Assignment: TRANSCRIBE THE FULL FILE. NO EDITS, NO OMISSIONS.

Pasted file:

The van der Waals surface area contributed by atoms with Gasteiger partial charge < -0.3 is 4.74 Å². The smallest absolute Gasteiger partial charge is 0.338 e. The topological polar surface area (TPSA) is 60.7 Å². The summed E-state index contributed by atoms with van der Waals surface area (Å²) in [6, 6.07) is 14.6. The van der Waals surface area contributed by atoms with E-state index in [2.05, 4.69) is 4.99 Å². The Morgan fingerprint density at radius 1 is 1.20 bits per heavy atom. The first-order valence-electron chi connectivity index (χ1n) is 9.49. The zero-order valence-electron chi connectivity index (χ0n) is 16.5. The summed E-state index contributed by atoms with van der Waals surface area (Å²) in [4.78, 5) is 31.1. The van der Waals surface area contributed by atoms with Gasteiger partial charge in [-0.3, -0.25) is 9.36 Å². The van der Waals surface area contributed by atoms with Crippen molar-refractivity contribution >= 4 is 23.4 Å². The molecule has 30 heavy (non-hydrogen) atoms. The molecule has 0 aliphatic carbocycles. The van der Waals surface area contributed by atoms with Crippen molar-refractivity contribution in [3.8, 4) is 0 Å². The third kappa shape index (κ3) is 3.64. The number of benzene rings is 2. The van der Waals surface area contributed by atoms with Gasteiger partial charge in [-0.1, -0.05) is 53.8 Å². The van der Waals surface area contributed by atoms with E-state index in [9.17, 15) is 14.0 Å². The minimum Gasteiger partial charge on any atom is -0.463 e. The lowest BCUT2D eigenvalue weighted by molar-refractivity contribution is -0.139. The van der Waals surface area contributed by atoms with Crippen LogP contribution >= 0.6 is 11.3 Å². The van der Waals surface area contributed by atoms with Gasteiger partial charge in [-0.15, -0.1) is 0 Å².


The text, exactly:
The van der Waals surface area contributed by atoms with Gasteiger partial charge < -0.3 is 4.74 Å². The smallest absolute Gasteiger partial charge is 0.338 e. The topological polar surface area (TPSA) is 60.7 Å². The summed E-state index contributed by atoms with van der Waals surface area (Å²) in [6, 6.07) is 14.6. The van der Waals surface area contributed by atoms with E-state index in [2.05, 4.69) is 4.99 Å². The Morgan fingerprint density at radius 1 is 1.20 bits per heavy atom. The first-order valence-electron chi connectivity index (χ1n) is 9.49. The zero-order valence-electron chi connectivity index (χ0n) is 16.5. The summed E-state index contributed by atoms with van der Waals surface area (Å²) in [4.78, 5) is 31.1. The van der Waals surface area contributed by atoms with Gasteiger partial charge in [-0.3, -0.25) is 9.36 Å². The van der Waals surface area contributed by atoms with Crippen molar-refractivity contribution >= 4 is 23.4 Å². The molecule has 30 heavy (non-hydrogen) atoms. The molecule has 0 aliphatic carbocycles. The van der Waals surface area contributed by atoms with Crippen molar-refractivity contribution in [3.8, 4) is 0 Å². The third kappa shape index (κ3) is 3.64. The number of benzene rings is 2. The van der Waals surface area contributed by atoms with Gasteiger partial charge in [-0.1, -0.05) is 53.8 Å². The van der Waals surface area contributed by atoms with E-state index in [9.17, 15) is 14.0 Å². The minimum Gasteiger partial charge on any atom is -0.463 e. The lowest BCUT2D eigenvalue weighted by molar-refractivity contribution is -0.139. The van der Waals surface area contributed by atoms with Crippen LogP contribution >= 0.6 is 11.3 Å². The van der Waals surface area contributed by atoms with Gasteiger partial charge in [-0.15, -0.1) is 0 Å².